The Principality of Liechtenstein is a landlocked alpine country, bordered by Switzerland to the west and south and by Austria to the east and north. Its area is a little over 62 square miles.
In ancient times, this geographic area was part of the Roman province of Raetia. For many centuries this mountainous area had little impact on European history, as it was geographically removed from any strategic European interests.
The House of Lichtenstein, from which the principality takes its name, comes from Castle Liechtenstein in Lower Austria. Through the centuries, the family acquired vast tracts of land, predominantly in Moravia, Lower Austria, Silesia, and Styria. These land holdings were all administered by feudal lords under various lines of the House of Hapsburg, with the princes of the House of Liechtenstein serving as close advisers.
The House of Liechtenstein purchased the Lordship of Schellenberg and the County of Vaduz in the early 18th Century. After the acquisition of these new lands, the family had acquired enough political status for their combined lands to become a sovereign territory. On January 23, 1719, Holy Roman Emperor Charles VI elevated the status of the newly formed territory to that of a Principality with the name "Liechtenstein" in honor of the sovereign prince of the House of Liechtenstein.
Liechtenstein joined the German confederation in 1815, which was presided over by the Emperor of Austria. In 1818, sovereign Prince Johann I granted the territory a limited constitution. That year also saw the first visit of a member of the House of Liechtenstein to the new country, Prince Alois; however, the first visit by a sovereign Prince of the House of Liechtenstein would not occur until 1842.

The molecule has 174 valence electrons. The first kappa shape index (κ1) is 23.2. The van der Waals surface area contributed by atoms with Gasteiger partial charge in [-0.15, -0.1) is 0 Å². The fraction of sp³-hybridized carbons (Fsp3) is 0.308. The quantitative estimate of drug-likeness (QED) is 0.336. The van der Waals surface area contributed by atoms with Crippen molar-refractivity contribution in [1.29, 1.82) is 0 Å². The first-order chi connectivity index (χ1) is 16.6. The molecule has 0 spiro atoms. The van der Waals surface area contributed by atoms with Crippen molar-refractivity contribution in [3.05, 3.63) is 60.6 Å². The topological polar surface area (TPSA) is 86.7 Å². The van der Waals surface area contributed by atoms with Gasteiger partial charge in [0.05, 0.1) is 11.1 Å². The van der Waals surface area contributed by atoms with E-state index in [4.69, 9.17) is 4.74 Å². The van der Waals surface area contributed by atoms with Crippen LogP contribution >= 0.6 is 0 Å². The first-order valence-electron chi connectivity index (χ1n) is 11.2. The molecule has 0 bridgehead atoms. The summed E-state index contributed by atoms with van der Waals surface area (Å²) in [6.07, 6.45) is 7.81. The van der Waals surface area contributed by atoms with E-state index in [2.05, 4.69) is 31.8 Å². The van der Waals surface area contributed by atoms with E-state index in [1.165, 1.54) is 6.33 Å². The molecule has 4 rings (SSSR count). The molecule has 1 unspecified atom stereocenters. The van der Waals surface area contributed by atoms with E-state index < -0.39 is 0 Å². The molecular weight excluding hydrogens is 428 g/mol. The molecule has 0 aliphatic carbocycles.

Until the end of World War I, Liechtenstein was closely tied first to the Austrian Empire and later to the Austro-Hungarian Empire. The economic devastation caused by World War I forced the country to conclude a customs and monetary union with its other neighbor, Switzerland. This was a crucial alliance, considering the degree of havoc that would soon be engulfing all of Europe.
Until 1938, the princes of Liechtenstein lived in Vienna and in Moravia. In 1938, following the annexation of Austria by NAZI Germany, Prince Franz Joseph II became the first sovereign prince of the House of Liechtenstein to actually reside in Liechtenstein.
During World War II, the Principality of Liechtenstein remained officially neutral, looking to neighboring Switzerland for assistance and guidance, and family treasures within the war zone were taken to Liechtenstein for safekeeping. After the end of the war, Czechoslovakia and Poland, seized what they considered to be German possessions, thus expropriating the entirety of the House of Liechtenstein's hereditary lands and possessions in Bohemia, Moravia, and Silesia. The expropriations included over 618 sq miles of agricultural and forest land and several family castles and palaces.
In dire financial straits following the war, the House of Liechtenstein often resorted to selling family artistic treasures. However, during the decades following World War II, Lichtenstein prospered, as it used its low corporate tax rates to draw many companies to the country. Today, the sovereign Prince of Liechtenstein is the world's sixth wealthiest leader, and the country's population enjoys one of the world's highest standards of living.
Every philatelist should be familiar with Liechtenstein. Take a look at the very bottom of your Showgard stamp mounts package. It is manufactured in the Principality of Liechtenstein!
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